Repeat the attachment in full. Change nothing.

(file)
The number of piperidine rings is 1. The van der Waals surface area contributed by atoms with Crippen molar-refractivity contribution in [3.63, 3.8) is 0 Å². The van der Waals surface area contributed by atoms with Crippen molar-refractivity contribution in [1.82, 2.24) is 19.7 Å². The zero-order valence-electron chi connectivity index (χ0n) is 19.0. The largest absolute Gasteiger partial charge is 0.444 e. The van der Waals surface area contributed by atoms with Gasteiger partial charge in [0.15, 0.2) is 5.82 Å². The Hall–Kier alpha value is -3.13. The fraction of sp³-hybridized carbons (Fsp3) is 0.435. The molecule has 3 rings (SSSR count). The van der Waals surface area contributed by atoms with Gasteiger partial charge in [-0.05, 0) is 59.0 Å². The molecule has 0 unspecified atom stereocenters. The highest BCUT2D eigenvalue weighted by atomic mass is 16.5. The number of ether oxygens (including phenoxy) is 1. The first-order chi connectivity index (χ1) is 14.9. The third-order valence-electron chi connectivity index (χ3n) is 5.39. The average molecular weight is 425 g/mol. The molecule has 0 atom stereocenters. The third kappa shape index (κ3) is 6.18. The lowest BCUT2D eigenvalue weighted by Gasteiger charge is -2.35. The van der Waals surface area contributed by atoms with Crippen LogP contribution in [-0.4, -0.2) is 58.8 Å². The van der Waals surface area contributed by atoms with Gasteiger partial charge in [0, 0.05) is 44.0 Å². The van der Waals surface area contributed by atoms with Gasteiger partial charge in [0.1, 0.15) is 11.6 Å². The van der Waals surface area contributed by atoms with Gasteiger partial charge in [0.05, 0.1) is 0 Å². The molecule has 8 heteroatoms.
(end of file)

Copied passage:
The number of piperidine rings is 1. The van der Waals surface area contributed by atoms with Crippen molar-refractivity contribution in [3.63, 3.8) is 0 Å². The van der Waals surface area contributed by atoms with Crippen molar-refractivity contribution in [1.82, 2.24) is 19.7 Å². The zero-order valence-electron chi connectivity index (χ0n) is 19.0. The largest absolute Gasteiger partial charge is 0.444 e. The van der Waals surface area contributed by atoms with Gasteiger partial charge in [0.15, 0.2) is 5.82 Å². The Hall–Kier alpha value is -3.13. The fraction of sp³-hybridized carbons (Fsp3) is 0.435. The molecule has 3 rings (SSSR count). The van der Waals surface area contributed by atoms with Gasteiger partial charge in [-0.05, 0) is 59.0 Å². The molecule has 0 unspecified atom stereocenters. The highest BCUT2D eigenvalue weighted by atomic mass is 16.5. The number of ether oxygens (including phenoxy) is 1. The first-order chi connectivity index (χ1) is 14.9. The third-order valence-electron chi connectivity index (χ3n) is 5.39. The average molecular weight is 425 g/mol. The molecule has 0 atom stereocenters. The third kappa shape index (κ3) is 6.18. The lowest BCUT2D eigenvalue weighted by Gasteiger charge is -2.35. The van der Waals surface area contributed by atoms with Crippen LogP contribution in [-0.4, -0.2) is 58.8 Å². The van der Waals surface area contributed by atoms with Gasteiger partial charge in [0, 0.05) is 44.0 Å². The van der Waals surface area contributed by atoms with Gasteiger partial charge in [0.1, 0.15) is 11.6 Å². The van der Waals surface area contributed by atoms with Gasteiger partial charge in [0.05, 0.1) is 0 Å². The molecule has 8 heteroatoms.